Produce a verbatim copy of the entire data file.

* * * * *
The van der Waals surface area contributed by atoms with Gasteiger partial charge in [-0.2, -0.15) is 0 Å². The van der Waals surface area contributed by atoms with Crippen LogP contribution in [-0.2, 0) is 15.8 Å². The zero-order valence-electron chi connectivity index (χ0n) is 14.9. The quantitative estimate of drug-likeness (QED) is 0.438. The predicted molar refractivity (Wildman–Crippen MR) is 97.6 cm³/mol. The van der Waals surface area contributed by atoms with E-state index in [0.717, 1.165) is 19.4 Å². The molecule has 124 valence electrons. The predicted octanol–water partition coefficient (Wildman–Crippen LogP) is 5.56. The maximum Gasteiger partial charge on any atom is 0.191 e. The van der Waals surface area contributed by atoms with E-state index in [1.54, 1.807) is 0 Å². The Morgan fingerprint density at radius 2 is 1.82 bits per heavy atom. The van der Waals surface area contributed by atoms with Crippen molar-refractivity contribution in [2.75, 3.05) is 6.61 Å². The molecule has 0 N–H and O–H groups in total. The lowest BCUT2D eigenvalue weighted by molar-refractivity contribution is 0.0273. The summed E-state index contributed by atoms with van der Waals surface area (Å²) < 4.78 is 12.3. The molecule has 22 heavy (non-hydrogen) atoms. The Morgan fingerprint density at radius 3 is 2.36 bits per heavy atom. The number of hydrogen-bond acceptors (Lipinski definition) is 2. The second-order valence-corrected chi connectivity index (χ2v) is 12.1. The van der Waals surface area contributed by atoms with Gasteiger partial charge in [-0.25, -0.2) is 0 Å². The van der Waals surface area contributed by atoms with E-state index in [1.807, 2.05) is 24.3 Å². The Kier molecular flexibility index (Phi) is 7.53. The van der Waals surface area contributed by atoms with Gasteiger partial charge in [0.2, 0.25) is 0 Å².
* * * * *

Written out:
The van der Waals surface area contributed by atoms with Gasteiger partial charge in [-0.2, -0.15) is 0 Å². The van der Waals surface area contributed by atoms with Crippen LogP contribution in [-0.2, 0) is 15.8 Å². The zero-order valence-electron chi connectivity index (χ0n) is 14.9. The quantitative estimate of drug-likeness (QED) is 0.438. The predicted molar refractivity (Wildman–Crippen MR) is 97.6 cm³/mol. The van der Waals surface area contributed by atoms with E-state index in [0.717, 1.165) is 19.4 Å². The molecule has 124 valence electrons. The predicted octanol–water partition coefficient (Wildman–Crippen LogP) is 5.56. The maximum Gasteiger partial charge on any atom is 0.191 e. The van der Waals surface area contributed by atoms with E-state index in [1.54, 1.807) is 0 Å². The Morgan fingerprint density at radius 2 is 1.82 bits per heavy atom. The van der Waals surface area contributed by atoms with Crippen molar-refractivity contribution in [2.75, 3.05) is 6.61 Å². The molecule has 0 N–H and O–H groups in total. The lowest BCUT2D eigenvalue weighted by molar-refractivity contribution is 0.0273. The summed E-state index contributed by atoms with van der Waals surface area (Å²) < 4.78 is 12.3. The molecule has 22 heavy (non-hydrogen) atoms. The Morgan fingerprint density at radius 3 is 2.36 bits per heavy atom. The number of hydrogen-bond acceptors (Lipinski definition) is 2. The second-order valence-corrected chi connectivity index (χ2v) is 12.1. The van der Waals surface area contributed by atoms with Gasteiger partial charge in [-0.25, -0.2) is 0 Å². The van der Waals surface area contributed by atoms with E-state index in [1.807, 2.05) is 24.3 Å². The Kier molecular flexibility index (Phi) is 7.53. The van der Waals surface area contributed by atoms with Gasteiger partial charge in [0.2, 0.25) is 0 Å².